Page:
dcsimg
 

A Closer Look At GM's Tech Spending Cuts

By Paul A. Strassmann  |  Posted 02-07-2006 Print Email

WEBINAR:
Live

The New Reality for Customer Engagement


General Motors' CIO claimed at one time that he slashed his budget by 25%, but does that mean anything?

General Motors CIO Ralph Szygenda reportedly said in 2004 that the auto giant achieved at least a 25% cut in I.T. spending over an eight-year period. His annual budget declined from more than $4 billion in 1997 to about $3 billion in 2004.

From 1997 to 2004, while sales were growing 13%, GM reduced its I.T.-spending-to-sales ratio—a frequently cited efficiency benchmark. The ratio went from 2.4% in 1997 to about 1.6% in 2004, a 33% improvement.

By the numbers, these look like superb achievements. But understanding CIO claims about differences in technology spending is very important, regardless of whether expenditures are up or down. Nowadays, CIOs are frequently asked to explain information-technology budget changes as business conditions change. And this can be done only by examining indicators that reveal how a firm's economic environment has been altered—and those indicators go beyond I.T. spending.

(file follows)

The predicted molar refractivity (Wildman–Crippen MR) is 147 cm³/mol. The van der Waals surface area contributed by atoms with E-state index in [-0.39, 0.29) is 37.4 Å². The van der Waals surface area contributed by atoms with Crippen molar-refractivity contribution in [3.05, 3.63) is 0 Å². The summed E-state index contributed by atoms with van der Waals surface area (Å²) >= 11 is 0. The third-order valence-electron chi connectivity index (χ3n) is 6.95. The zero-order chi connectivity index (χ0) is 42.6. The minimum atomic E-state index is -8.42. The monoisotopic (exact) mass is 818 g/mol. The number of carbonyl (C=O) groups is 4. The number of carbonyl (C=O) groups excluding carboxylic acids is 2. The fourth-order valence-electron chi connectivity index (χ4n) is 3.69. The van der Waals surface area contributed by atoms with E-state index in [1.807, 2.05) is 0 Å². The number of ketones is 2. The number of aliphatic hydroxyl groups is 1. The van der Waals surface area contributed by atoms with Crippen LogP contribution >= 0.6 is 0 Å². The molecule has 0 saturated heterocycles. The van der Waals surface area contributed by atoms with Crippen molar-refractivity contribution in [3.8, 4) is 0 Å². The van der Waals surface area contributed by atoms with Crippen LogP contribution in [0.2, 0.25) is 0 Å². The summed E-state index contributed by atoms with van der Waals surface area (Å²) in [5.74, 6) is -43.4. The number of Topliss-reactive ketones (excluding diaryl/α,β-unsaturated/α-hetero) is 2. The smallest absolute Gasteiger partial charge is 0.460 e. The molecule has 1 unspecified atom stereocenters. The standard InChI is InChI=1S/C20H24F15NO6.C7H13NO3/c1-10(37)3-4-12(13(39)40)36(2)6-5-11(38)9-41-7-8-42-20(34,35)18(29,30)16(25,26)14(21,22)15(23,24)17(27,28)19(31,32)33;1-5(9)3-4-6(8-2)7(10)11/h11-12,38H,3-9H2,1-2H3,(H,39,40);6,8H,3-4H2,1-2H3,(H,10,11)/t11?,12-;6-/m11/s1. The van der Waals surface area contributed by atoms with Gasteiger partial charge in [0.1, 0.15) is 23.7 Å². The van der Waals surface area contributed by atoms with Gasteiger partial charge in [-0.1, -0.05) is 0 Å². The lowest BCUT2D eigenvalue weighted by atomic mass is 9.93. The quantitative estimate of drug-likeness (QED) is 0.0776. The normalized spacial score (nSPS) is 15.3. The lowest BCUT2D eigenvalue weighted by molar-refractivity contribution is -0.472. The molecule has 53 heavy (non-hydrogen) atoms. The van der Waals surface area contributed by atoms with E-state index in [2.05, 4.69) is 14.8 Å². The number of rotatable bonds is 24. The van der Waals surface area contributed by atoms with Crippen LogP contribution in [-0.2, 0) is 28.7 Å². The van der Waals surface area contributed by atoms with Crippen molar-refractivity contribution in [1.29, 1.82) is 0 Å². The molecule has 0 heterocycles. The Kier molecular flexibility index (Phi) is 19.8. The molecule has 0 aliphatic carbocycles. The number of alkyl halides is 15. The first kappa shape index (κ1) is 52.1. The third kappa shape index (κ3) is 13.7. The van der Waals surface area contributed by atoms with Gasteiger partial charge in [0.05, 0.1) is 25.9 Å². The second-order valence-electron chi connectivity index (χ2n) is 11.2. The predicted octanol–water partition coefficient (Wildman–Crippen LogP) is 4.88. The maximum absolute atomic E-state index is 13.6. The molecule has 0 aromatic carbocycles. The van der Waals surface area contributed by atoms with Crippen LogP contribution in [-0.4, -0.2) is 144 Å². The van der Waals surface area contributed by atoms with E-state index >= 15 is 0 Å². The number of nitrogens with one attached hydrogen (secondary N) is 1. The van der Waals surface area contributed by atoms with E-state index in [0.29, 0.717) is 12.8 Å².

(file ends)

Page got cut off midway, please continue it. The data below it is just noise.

And GM is not the same company it was in 1997. It is much smaller and highly unprofitable.

A rise in outsourcing of work—and not just technology operations—has been a significant trend at GM over the past 20 years. In fact, GM was getting set to award some 40 new computer services contracts as of late January.



 

Submit a Comment

Loading Comments...
eWeek eWeek

Have the latest technology news and resources emailed to you everyday.

By submitting your information, you agree that cioinsight.com may send you cioinsight offers via email, phone and text message, as well as email offers about other products and services that cioinsight believes may be of interest to you. cioinsight will process your information in accordance with the Quinstreet Privacy Policy.

Click for a full list of Newsletterssubmit